Necessity is the mother of invention. The father is unknown.
The following patent was issued by the US Patent and Trademark Office on April 4, 2006.

Simulated Wedding Cake

patent#: US 7021465

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filed under Eats
view the full patent  | comments (11)
posted on 4/10/2006, patent issued on 4/4/2006

How does one "invent" a simulation? Isn't a simulation, by definition, a copy? And by simulating a wedding cake, wouldn't one be inviting a black tie revolution? For goodness sake, let them eat cake.

But let us not judge too quickly. What sybaritic delights does such a sim-cake contain? Let me taunt your salivary glands with a description from the patent:

"a plurality of stackable layers oriented in a substantially vertical manner, one said plurality of layers defining a base and other said plurality of layers defining an apex, said plurality of layers having a centrally disposed longitudinal axis extending therethrough and further has top and bottom surfaces disposed thereabout, said plurality of layers further having a plurality of apertures formed therein and radially spaced about a perimeter thereof respectively."

Geometrically delicious. Lick my radially spaced perimeter, Duncan Hines!

In case you didn't know what was wrong with the traditional, multilayered, flour-based extravaganza, take a big slice of time-saving knowledge:

"wedding cakes commonly served at wedding parties need to be properly portioned, cut and placed on plates requiring the effort of someone skilled with the hands, a facility which all the attendees do not usually possess. The cake itself can be difficult or time consuming to make, and the whole event might require considerable clean up when completed."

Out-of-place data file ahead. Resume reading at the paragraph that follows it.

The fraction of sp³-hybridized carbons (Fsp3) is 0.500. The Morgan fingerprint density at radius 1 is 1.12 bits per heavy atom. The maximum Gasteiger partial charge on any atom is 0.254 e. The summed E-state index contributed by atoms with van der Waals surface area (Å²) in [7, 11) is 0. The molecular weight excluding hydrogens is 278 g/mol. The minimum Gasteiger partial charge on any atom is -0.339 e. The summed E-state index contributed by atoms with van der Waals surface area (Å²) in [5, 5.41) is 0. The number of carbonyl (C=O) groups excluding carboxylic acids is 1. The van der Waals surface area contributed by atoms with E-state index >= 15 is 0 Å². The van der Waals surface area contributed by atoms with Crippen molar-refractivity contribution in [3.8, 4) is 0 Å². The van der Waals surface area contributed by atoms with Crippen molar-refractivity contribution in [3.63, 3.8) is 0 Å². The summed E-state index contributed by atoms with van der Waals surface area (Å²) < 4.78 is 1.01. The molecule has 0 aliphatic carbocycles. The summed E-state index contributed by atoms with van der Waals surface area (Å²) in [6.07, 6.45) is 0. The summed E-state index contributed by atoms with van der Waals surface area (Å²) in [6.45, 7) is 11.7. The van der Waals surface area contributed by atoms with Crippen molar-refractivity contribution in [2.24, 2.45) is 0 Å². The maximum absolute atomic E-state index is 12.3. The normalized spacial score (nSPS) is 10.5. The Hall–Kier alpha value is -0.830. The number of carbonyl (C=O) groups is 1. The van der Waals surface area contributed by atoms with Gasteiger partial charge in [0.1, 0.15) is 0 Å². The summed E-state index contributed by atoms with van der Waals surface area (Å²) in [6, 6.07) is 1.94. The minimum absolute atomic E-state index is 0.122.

I mean, how long do you think this marriage is going to last?

Simulated Wedding Cake

Comments on Simulated Wedding Cake

MissTress | Dec 2, 2006 4:00 AM
I wonder if you can get a simulation wedding package. Will include the simulated sneering in-laws, drunken uncle bringing up the (insert his life failure here), slutty bridesmaids, the picky whiney aunt, robotic speeches of the best man who thinks you are making the biggest mistake since that naked ski trip, the 80's hair-hasbeen-cover band and last but not least the simulated white lie you call a wedding dress. You could have the feel of a real wedding in the comfort of your own home! If you buy your simulation now, we will throw in the expensive photographer and the controlling mother simulation! Void where prohibited.

Herb Moyer | Dec 6, 2005 9:00 PM
I think it's a carrot cake and those plants are the ends of the carrots. The carrots themselves are obviously inside the cake. Scrumptious.

LAQ | Dec 6, 2005 6:01 AM
Okay, I'm just confused. Are those plants growing out of a cake or what? Seriously, if you can tell me, email me.

Mike Garrett | Dec 5, 2005 12:01 PM
Well yeah, the inventor has a strange idea about what to use this for, but Bakeries should love this. They could have demo cakes to show the various design elements that they use when making real cakes. Customers could mix and match elements and design their own cakes. For tasting, the bakeries could keep an assortment of plain layer cakes with different flavor frosting combinations. They would save a TON OF MONEY, and the demo cake would be a much better sales tool than a phot. Damn I'm good, and humble too!!

skeeter | Dec 5, 2005 11:01 AM
I wish I had a nickel for every time the word 'plurality' appeared in this patent!

Luke | Dec 5, 2005 9:01 AM
Hmmm, sounds like the inventor re-invented the cake.

skeeter | Dec 5, 2005 9:01 AM
You would throw the cake instead of eat it ????

miss tickle | Dec 5, 2005 5:00 AM
For those who didn't read the whole patent, the "plurality of tulles" that decorate the cake can be used to distribute confetti or birdseed to the guests. That's what makes it an "invention" and not mere mimicry!

miss tickle | Dec 5, 2005 5:00 AM
I haven't been to a lot of weddings but I always thought the "chucking confetti" (or confetti substitute) bit came after the ceremony (formal) bit and the "cutting cake" bit came after the speeches and food.

tiny | Dec 5, 2005 3:01 AM
Simulated garter and bridal bouquet not included.

Tampa Tom | Dec 4, 2005 2:01 PM
I wonder if you get a simulated wedding license with this? After all, most marriages seem to be set up for the 'long haul' of two or three years these days....

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